On our last day in Haiti, the team wanted to go back and say goodbye to the children. I wasn't sure about this, actually. I think that I was afraid to say goodbye. Yeah, you heard me. I was so vulnerable on Saturday, that I wasn't sure that I could do it again. I was in a lot of pain about Wadley's family and how traumatized he was when I found him in the bed.
I decided to say goodbye. When we arrived at the orphanage, the WWO staff was already on site for Saturday morning programming. This kind of commitment is unheard of for most aid organizations. WWO works weekdays and weekends. Children need love and attention every day of the week. They were playing that game with the passing of a ball in a circle and if you don't catch the ball you enter the circle and do a dance that everyone then imitates. It is sassy and spunky and lively. I inevitably end up dancing as I observe, and I sometimes wish that I could freely join the circle and play along.
Wadley's name was mentioned and I followed Melissa, our Program Manager, to the back of the orphanage where he was being gently bathed by his mother. I had not seen them interacting before this. She was so different from when I first met her. I think my first reaction to her was more about me than her. With such visible signs of physical abuse, I was afraid of how traumatized she had been, and I could hardly look at her fractured face with the deviated eye in the orbit and the dropped lid and scar. Melissa and a caretaker in the orphanage went back and forth with my questions and a translation into French and Kreyol. His mother didn't speak French which is consistent with her not having any education (French is the language in the Haitian school system).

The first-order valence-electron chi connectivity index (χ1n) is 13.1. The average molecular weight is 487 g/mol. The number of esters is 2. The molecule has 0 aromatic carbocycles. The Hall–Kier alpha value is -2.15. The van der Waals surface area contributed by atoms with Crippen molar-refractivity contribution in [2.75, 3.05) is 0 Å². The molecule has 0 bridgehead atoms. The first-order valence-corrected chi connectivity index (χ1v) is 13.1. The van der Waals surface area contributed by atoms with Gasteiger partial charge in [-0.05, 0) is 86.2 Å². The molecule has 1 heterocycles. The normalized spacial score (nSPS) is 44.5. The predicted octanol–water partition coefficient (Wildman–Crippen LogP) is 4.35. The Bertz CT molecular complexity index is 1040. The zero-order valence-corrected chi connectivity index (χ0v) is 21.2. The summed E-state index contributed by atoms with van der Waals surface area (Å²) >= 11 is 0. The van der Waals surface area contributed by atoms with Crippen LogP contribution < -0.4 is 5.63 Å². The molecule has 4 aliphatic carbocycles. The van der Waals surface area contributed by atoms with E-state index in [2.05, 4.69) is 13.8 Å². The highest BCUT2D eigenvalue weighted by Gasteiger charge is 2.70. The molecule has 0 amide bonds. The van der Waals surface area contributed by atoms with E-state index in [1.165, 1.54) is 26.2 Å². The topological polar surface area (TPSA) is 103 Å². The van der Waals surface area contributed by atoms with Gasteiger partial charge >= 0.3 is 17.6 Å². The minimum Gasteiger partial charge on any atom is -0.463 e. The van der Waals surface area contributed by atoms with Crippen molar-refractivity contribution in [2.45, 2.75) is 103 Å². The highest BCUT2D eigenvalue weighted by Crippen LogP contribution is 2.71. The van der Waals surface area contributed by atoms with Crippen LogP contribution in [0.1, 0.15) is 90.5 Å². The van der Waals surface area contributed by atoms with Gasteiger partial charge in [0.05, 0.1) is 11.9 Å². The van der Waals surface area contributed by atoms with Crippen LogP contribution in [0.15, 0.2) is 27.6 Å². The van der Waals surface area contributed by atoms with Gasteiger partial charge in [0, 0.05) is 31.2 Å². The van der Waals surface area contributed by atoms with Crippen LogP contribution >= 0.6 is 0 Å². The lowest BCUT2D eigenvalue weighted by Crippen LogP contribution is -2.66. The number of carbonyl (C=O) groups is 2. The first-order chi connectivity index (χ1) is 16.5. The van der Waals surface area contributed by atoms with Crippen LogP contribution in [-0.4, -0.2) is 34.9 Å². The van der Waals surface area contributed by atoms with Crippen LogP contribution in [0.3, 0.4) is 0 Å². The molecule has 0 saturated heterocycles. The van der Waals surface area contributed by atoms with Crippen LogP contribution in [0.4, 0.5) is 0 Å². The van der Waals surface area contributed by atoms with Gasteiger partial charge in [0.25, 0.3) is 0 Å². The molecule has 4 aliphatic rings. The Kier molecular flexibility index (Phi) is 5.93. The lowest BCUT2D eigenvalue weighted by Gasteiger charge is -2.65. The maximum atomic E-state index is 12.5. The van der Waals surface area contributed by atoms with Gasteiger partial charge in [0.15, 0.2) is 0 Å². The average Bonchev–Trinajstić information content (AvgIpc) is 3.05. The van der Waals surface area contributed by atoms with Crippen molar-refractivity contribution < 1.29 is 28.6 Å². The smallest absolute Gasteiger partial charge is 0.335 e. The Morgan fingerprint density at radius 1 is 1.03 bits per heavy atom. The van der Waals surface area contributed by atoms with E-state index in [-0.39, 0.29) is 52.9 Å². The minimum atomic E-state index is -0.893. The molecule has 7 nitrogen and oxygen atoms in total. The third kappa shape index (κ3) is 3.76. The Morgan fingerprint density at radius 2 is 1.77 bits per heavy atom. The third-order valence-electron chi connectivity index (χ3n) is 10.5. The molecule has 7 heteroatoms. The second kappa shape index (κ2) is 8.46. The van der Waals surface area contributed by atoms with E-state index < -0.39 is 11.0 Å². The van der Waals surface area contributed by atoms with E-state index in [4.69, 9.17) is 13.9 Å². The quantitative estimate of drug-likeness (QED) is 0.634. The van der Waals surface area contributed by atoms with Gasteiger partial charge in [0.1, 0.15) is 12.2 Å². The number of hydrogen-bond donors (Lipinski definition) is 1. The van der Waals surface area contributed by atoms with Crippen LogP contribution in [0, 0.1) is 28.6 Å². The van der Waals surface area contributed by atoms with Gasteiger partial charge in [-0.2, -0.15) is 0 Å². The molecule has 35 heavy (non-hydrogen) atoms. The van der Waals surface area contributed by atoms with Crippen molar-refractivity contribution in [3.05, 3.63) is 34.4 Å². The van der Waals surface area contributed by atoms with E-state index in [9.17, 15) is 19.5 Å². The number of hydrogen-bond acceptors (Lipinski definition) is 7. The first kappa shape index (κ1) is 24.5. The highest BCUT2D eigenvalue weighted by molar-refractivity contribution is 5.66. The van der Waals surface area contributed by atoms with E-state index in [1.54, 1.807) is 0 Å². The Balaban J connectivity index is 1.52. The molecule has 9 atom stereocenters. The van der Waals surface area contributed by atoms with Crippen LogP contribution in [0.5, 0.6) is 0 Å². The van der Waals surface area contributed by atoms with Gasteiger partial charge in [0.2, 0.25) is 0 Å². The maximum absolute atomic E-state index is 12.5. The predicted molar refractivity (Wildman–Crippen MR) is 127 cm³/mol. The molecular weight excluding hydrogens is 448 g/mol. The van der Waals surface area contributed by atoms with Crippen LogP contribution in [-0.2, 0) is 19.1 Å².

Wadley's mother has never been to school because her father died when she was very young. She explained that she had vision in the left eye, but I am sure that with the eye deviated medially and superiorly, she had to have some vision impairment that she simply tolerated. She clearly loved Wadley and her baby. I watched her tenderly wash him down in the caressing warm morning sun.
After Wadley was clean, she picked up the baby and removed his clothes. His sweet little naked brown body in her protective arms was a perfect picture. It all looked so right... out-of-doors in the comfortable mountain air, a mother and her two young children were free to be safe. She was kind and loving and they were both comfortable, except that I knew enough of the story and they were not safe and the family needed support and protection.
All I wanted was to fix everything. There it is -- when I travel and see all the layers and complications of family dysfunction from poverty, I want to wipe it out. I arose from my crouching position and stood out of earshot from Wadley and his family.
I told Melissa what I wanted to do. "Let's train her and make her a volunteer at the toy library. Then let's help her to go to school part-time. Our toy library team can evaluate the two boys and create a care plan for them to help them get well." Poor Melissa -- she is working from a strategic plan and a budget and then I come along and want to do more.
On the top of the mountain the morning before, while watching the kids play soccer, I learned that not all the children we serve in Kenscoff are in school. That inspired me to suggest micro-finance for families lacking the tuition fees and an education fund to ensure that all the children we serve are eligible for school admission.
It is all organic, and when you map out the destiny of families in communities, they all need the same things to grow and be self-sufficient. They deserve the opportunities to have successful kids and to be hopeful every day.
I will be satisfied for the moment to help Wadley's family be safe.
Dr. Jane Aronson
Founder and CEO
Worldwide Orphans Foundation
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